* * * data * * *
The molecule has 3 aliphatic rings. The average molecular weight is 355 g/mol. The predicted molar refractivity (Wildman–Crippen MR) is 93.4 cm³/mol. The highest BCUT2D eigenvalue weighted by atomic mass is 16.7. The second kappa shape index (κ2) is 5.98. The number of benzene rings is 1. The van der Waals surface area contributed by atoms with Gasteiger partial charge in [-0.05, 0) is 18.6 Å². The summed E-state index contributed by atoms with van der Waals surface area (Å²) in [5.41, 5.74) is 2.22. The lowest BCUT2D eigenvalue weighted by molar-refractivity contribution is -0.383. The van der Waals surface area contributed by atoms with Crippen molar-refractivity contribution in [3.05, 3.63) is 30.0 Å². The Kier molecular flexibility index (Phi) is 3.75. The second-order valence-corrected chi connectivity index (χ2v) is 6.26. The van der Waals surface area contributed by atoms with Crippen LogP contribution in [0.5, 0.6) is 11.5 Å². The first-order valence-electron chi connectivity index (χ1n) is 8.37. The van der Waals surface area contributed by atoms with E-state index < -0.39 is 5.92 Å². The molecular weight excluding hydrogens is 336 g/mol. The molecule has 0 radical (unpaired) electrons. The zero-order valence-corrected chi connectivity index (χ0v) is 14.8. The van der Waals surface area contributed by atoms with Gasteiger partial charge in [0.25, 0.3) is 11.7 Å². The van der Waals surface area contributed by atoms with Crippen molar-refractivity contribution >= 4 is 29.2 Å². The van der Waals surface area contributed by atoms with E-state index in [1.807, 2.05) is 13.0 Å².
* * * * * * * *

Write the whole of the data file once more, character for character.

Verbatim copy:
The molecule has 3 aliphatic rings. The average molecular weight is 355 g/mol. The predicted molar refractivity (Wildman–Crippen MR) is 93.4 cm³/mol. The highest BCUT2D eigenvalue weighted by atomic mass is 16.7. The second kappa shape index (κ2) is 5.98. The number of benzene rings is 1. The van der Waals surface area contributed by atoms with Gasteiger partial charge in [-0.05, 0) is 18.6 Å². The summed E-state index contributed by atoms with van der Waals surface area (Å²) in [5.41, 5.74) is 2.22. The lowest BCUT2D eigenvalue weighted by molar-refractivity contribution is -0.383. The van der Waals surface area contributed by atoms with Crippen molar-refractivity contribution in [3.05, 3.63) is 30.0 Å². The Kier molecular flexibility index (Phi) is 3.75. The second-order valence-corrected chi connectivity index (χ2v) is 6.26. The van der Waals surface area contributed by atoms with Crippen LogP contribution in [0.5, 0.6) is 11.5 Å². The first-order valence-electron chi connectivity index (χ1n) is 8.37. The van der Waals surface area contributed by atoms with E-state index < -0.39 is 5.92 Å². The molecular weight excluding hydrogens is 336 g/mol. The molecule has 0 radical (unpaired) electrons. The zero-order valence-corrected chi connectivity index (χ0v) is 14.8. The van der Waals surface area contributed by atoms with Gasteiger partial charge in [0.25, 0.3) is 11.7 Å². The van der Waals surface area contributed by atoms with Crippen molar-refractivity contribution >= 4 is 29.2 Å². The van der Waals surface area contributed by atoms with E-state index in [1.807, 2.05) is 13.0 Å².